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Functional and phylogenetic approaches reveal the evolution of diversity in a hyper diverse biota

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Ant communities in tropical forests may be governed by varying assembly mechanisms, depending on the particular habitat investigated. We compared phylogenetic diversity and structure across two forest biomes (dry and humid) and two vertical layers (arboreal and terricolous) in ant communities in Madagascar, and assessed the influence of invasive species on this community structure. We estimated phylogenetic signal and correlated evolution for habitat and several functional traits and tested for conservatism in relevant functional and habitat traits. Ancestral states were reconstructed to illuminate the evolution of habitat traits. All analyses utilized phylogenies estimated from newly generated data from three nuclear markers for 290 Malagasy ant taxa. Dry forests, although lower in species richness, were found to support equally high lineage diversity as humid forests. In contrast, phylogenetic diversity was much lower in arboreal than in terricolous communities. We observed significant phylogenetic clustering in the combined humid forest and in the arboreal–humid, arboreal–dry and terricolous–humid communities, whereas the combined dry forest community was overdispersed. Among ant communities in Madagascar, overdispersion and competition therefore may be more prevalent in dry forest, and habitat filtering may be more dominant in humid forest. Excluding invasive ant species had little overall effect on community structure. All investigated traits showed low to intermediate conservatism; strong support for correlated evolution was found for increased eye size and an arboreal lifestyle. Habitat transitions from humid to dry and from terricolous to arboreal occurred more frequently, and ancestors of most lineages were predicted to be terricolous or humid‐forest adapted. We conclude that most Malagasy ant clades first colonized humid forests and subsequently transitioned into dry forests, indicating that previous hypotheses on the evolution of Madagascar's hyperdiverse biota may not apply to ants and other arthropods.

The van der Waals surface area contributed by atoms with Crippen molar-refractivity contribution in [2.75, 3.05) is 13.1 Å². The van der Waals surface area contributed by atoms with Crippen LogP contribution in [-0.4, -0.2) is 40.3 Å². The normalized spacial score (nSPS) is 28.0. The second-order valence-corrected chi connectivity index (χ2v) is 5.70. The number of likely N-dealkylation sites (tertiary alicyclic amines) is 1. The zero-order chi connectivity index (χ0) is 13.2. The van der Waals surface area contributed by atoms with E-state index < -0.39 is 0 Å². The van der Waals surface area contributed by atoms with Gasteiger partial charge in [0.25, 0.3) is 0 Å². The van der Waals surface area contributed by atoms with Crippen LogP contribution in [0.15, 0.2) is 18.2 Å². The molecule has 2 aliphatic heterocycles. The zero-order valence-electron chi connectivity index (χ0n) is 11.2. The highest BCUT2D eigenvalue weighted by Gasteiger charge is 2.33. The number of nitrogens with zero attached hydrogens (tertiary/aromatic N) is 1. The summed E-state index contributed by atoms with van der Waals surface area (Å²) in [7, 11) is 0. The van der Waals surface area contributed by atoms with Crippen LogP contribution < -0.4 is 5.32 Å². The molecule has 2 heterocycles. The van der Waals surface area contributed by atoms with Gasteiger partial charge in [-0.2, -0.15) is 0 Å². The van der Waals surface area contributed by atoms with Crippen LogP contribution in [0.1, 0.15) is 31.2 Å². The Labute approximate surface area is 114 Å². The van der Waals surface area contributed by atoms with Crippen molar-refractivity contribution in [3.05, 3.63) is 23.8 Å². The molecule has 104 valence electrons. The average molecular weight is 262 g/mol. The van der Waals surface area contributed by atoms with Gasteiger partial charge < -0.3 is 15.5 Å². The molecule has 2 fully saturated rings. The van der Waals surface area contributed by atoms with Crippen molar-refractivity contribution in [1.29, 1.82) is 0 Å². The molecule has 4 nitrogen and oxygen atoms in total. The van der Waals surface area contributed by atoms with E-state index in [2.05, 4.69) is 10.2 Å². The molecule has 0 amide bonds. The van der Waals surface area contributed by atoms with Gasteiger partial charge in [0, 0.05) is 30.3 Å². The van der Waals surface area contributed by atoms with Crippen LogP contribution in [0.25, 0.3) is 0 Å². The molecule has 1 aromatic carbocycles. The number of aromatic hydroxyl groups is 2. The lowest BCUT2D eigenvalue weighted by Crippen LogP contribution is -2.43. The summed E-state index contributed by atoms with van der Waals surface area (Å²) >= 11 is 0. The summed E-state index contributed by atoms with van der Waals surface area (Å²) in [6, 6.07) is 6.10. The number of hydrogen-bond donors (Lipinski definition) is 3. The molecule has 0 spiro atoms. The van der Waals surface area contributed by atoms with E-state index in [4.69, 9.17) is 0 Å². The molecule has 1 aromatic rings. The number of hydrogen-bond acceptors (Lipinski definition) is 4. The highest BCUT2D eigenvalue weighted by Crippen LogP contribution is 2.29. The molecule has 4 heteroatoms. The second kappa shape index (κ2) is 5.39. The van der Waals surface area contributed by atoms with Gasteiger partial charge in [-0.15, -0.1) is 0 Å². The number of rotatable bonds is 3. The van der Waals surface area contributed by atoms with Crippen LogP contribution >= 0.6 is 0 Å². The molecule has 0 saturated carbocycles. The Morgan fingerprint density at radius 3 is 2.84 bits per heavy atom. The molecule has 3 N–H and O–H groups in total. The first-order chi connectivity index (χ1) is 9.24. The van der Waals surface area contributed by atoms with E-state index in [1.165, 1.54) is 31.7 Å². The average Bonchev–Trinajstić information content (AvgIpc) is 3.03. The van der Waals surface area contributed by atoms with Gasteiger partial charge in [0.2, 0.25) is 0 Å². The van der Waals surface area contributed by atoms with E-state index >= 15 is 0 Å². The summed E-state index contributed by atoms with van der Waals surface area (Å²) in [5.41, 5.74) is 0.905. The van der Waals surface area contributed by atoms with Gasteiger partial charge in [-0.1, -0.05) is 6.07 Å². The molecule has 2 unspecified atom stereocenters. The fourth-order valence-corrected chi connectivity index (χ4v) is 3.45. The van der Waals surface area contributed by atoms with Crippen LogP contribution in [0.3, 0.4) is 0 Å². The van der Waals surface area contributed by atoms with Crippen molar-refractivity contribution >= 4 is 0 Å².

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Document Type: Research Article

Publication date: September 1, 2015

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